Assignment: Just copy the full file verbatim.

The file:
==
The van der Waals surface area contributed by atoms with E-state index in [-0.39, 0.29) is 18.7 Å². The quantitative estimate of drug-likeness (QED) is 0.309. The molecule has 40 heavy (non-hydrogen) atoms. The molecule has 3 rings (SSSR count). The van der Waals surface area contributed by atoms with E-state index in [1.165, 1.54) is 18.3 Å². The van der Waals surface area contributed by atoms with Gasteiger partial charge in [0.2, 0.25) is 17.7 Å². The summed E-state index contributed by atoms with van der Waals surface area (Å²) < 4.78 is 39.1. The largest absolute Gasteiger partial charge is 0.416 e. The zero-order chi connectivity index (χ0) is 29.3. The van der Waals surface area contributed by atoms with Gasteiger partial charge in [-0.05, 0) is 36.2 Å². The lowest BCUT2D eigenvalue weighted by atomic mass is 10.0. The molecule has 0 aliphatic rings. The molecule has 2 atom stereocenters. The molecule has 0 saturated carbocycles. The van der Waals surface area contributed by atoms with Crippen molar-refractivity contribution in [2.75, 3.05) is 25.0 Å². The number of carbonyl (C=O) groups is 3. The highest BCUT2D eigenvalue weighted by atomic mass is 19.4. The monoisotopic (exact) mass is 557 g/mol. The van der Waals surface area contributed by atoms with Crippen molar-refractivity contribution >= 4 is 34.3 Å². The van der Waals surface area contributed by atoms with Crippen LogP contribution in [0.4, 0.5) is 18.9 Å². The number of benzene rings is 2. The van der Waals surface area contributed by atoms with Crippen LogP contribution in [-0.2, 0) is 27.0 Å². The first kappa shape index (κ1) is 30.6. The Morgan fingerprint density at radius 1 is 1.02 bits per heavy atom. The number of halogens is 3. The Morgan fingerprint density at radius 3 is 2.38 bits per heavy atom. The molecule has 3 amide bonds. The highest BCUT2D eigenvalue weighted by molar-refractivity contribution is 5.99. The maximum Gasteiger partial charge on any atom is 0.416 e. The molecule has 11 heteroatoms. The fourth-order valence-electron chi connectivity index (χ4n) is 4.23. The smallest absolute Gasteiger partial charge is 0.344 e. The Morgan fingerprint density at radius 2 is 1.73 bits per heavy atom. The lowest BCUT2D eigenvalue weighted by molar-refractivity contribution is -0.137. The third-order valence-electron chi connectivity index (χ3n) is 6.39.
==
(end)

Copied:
The van der Waals surface area contributed by atoms with E-state index in [-0.39, 0.29) is 18.7 Å². The quantitative estimate of drug-likeness (QED) is 0.309. The molecule has 40 heavy (non-hydrogen) atoms. The molecule has 3 rings (SSSR count). The van der Waals surface area contributed by atoms with E-state index in [1.165, 1.54) is 18.3 Å². The van der Waals surface area contributed by atoms with Gasteiger partial charge in [0.2, 0.25) is 17.7 Å². The summed E-state index contributed by atoms with van der Waals surface area (Å²) < 4.78 is 39.1. The largest absolute Gasteiger partial charge is 0.416 e. The zero-order chi connectivity index (χ0) is 29.3. The van der Waals surface area contributed by atoms with Gasteiger partial charge in [-0.05, 0) is 36.2 Å². The lowest BCUT2D eigenvalue weighted by atomic mass is 10.0. The molecule has 0 aliphatic rings. The molecule has 2 atom stereocenters. The molecule has 0 saturated carbocycles. The van der Waals surface area contributed by atoms with Crippen molar-refractivity contribution in [2.75, 3.05) is 25.0 Å². The number of carbonyl (C=O) groups is 3. The highest BCUT2D eigenvalue weighted by atomic mass is 19.4. The monoisotopic (exact) mass is 557 g/mol. The van der Waals surface area contributed by atoms with Crippen molar-refractivity contribution >= 4 is 34.3 Å². The van der Waals surface area contributed by atoms with Crippen LogP contribution in [0.4, 0.5) is 18.9 Å². The number of benzene rings is 2. The van der Waals surface area contributed by atoms with Crippen LogP contribution in [-0.2, 0) is 27.0 Å². The first kappa shape index (κ1) is 30.6. The Morgan fingerprint density at radius 1 is 1.02 bits per heavy atom. The number of halogens is 3. The Morgan fingerprint density at radius 3 is 2.38 bits per heavy atom. The molecule has 3 amide bonds. The highest BCUT2D eigenvalue weighted by molar-refractivity contribution is 5.99. The maximum Gasteiger partial charge on any atom is 0.416 e. The molecule has 11 heteroatoms. The fourth-order valence-electron chi connectivity index (χ4n) is 4.23. The smallest absolute Gasteiger partial charge is 0.344 e. The Morgan fingerprint density at radius 2 is 1.73 bits per heavy atom. The lowest BCUT2D eigenvalue weighted by molar-refractivity contribution is -0.137. The third-order valence-electron chi connectivity index (χ3n) is 6.39.